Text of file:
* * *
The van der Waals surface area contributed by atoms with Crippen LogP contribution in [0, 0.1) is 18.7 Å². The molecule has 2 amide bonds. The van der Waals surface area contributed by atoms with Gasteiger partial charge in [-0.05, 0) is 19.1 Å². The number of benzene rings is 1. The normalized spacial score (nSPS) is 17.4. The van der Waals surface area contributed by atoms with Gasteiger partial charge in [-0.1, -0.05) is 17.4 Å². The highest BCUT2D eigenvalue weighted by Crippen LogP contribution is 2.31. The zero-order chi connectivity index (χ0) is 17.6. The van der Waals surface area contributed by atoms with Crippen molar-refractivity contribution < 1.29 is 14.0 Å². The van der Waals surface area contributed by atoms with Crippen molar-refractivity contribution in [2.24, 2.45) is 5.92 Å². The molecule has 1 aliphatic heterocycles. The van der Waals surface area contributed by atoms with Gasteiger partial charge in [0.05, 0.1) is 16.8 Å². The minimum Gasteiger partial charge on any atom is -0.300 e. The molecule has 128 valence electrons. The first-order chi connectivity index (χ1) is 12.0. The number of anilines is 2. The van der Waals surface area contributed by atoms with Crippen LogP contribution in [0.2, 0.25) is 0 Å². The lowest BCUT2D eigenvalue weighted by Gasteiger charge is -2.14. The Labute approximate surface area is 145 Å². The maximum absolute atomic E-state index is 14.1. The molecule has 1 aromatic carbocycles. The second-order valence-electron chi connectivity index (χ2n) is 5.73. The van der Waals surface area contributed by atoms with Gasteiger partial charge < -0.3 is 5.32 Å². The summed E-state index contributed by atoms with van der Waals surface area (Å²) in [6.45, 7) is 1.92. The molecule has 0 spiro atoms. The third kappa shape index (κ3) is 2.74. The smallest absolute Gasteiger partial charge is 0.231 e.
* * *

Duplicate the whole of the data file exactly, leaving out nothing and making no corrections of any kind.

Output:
The van der Waals surface area contributed by atoms with Crippen LogP contribution in [0, 0.1) is 18.7 Å². The molecule has 2 amide bonds. The van der Waals surface area contributed by atoms with Gasteiger partial charge in [-0.05, 0) is 19.1 Å². The number of benzene rings is 1. The normalized spacial score (nSPS) is 17.4. The van der Waals surface area contributed by atoms with Gasteiger partial charge in [-0.1, -0.05) is 17.4 Å². The highest BCUT2D eigenvalue weighted by Crippen LogP contribution is 2.31. The zero-order chi connectivity index (χ0) is 17.6. The van der Waals surface area contributed by atoms with Crippen molar-refractivity contribution < 1.29 is 14.0 Å². The van der Waals surface area contributed by atoms with Crippen molar-refractivity contribution in [2.24, 2.45) is 5.92 Å². The molecule has 1 aliphatic heterocycles. The van der Waals surface area contributed by atoms with Gasteiger partial charge in [0.05, 0.1) is 16.8 Å². The minimum Gasteiger partial charge on any atom is -0.300 e. The molecule has 128 valence electrons. The first-order chi connectivity index (χ1) is 12.0. The number of anilines is 2. The van der Waals surface area contributed by atoms with Crippen LogP contribution in [0.2, 0.25) is 0 Å². The lowest BCUT2D eigenvalue weighted by Gasteiger charge is -2.14. The Labute approximate surface area is 145 Å². The maximum absolute atomic E-state index is 14.1. The molecule has 1 aromatic carbocycles. The second-order valence-electron chi connectivity index (χ2n) is 5.73. The van der Waals surface area contributed by atoms with Gasteiger partial charge < -0.3 is 5.32 Å². The summed E-state index contributed by atoms with van der Waals surface area (Å²) in [6.45, 7) is 1.92. The molecule has 0 spiro atoms. The third kappa shape index (κ3) is 2.74. The smallest absolute Gasteiger partial charge is 0.231 e.